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Human tear-production rate from closed-eye Schirmer-strip capillary dynamics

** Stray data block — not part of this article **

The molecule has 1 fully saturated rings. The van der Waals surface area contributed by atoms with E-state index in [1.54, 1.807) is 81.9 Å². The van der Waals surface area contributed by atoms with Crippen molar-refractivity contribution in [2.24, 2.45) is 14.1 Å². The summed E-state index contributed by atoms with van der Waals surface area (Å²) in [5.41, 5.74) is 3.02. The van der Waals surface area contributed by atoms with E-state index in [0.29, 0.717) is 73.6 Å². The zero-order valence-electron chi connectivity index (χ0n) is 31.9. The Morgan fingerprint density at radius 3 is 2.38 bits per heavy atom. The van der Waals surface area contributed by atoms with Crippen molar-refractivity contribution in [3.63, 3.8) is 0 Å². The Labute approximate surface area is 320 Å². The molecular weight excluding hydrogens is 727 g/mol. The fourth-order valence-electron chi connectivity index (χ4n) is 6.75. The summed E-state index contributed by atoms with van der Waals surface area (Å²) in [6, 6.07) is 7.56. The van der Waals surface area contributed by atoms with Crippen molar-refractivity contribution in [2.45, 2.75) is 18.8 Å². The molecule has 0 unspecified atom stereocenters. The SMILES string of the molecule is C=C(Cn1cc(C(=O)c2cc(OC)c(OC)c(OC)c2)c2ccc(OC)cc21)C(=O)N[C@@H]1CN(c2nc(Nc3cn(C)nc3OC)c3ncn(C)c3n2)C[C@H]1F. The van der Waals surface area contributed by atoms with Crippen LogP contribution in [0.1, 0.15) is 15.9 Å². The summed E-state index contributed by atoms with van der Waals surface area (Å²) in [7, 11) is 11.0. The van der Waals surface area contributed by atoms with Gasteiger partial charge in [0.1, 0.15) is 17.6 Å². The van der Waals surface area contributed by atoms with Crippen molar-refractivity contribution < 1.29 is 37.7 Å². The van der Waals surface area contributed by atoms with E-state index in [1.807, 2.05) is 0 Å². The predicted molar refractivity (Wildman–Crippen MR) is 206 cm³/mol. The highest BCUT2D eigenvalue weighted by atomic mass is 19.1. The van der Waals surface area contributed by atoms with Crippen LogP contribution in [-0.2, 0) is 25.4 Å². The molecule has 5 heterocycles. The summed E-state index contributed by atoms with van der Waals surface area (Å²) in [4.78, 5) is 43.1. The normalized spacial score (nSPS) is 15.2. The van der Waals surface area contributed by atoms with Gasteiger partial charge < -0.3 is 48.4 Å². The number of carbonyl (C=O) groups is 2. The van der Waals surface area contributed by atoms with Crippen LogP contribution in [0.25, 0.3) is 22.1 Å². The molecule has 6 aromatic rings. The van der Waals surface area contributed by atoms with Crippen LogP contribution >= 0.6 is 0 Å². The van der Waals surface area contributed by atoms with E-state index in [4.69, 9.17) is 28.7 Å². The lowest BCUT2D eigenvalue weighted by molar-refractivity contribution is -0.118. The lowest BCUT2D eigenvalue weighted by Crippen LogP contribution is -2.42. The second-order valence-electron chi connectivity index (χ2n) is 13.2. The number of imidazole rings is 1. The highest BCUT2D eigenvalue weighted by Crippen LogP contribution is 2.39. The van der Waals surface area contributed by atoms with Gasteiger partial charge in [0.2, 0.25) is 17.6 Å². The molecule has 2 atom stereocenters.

A Schirmer tear test (STT) is commonly used to gauge human tear production, especially when dry-eye symptoms present. In an STT, the rounded tip of a standardized paper strip is inserted into the lower fornix of the eye, and the wetted length extending out from the lower lid is recorded after 5 min of eye closure. Longer wetted lengths suggest higher tear production rates. To date, however, there is no methodology to transform STT transient wetting lengths into basal tear- production rates. We develop a physical model to elucidate wetting kinetics in a Schirmer strip. Tear evaporation from the exposed portion of the strip and gravity are accounted for. Careful consideration of the initial depletion of tear in the closed-eye tear prism reveals an initial fast increase in wetted length followed by slower growth. Excellent agreement of the proposed model is achieved with experimental observation. When evaporation is negligible, the slow-growth regime exhibits a linear increase of wetted length in time. The linear-length-growth time regime permits simple calculation of quantitative tear-production rates. We suggest measuring several dynamic wetting lengths along a sheathed Schirmer strip and near the 5-min insertion duration followed by fitting to a straight line. The slope of the length-versus-time data gives the basal lacrimal-supply rate.

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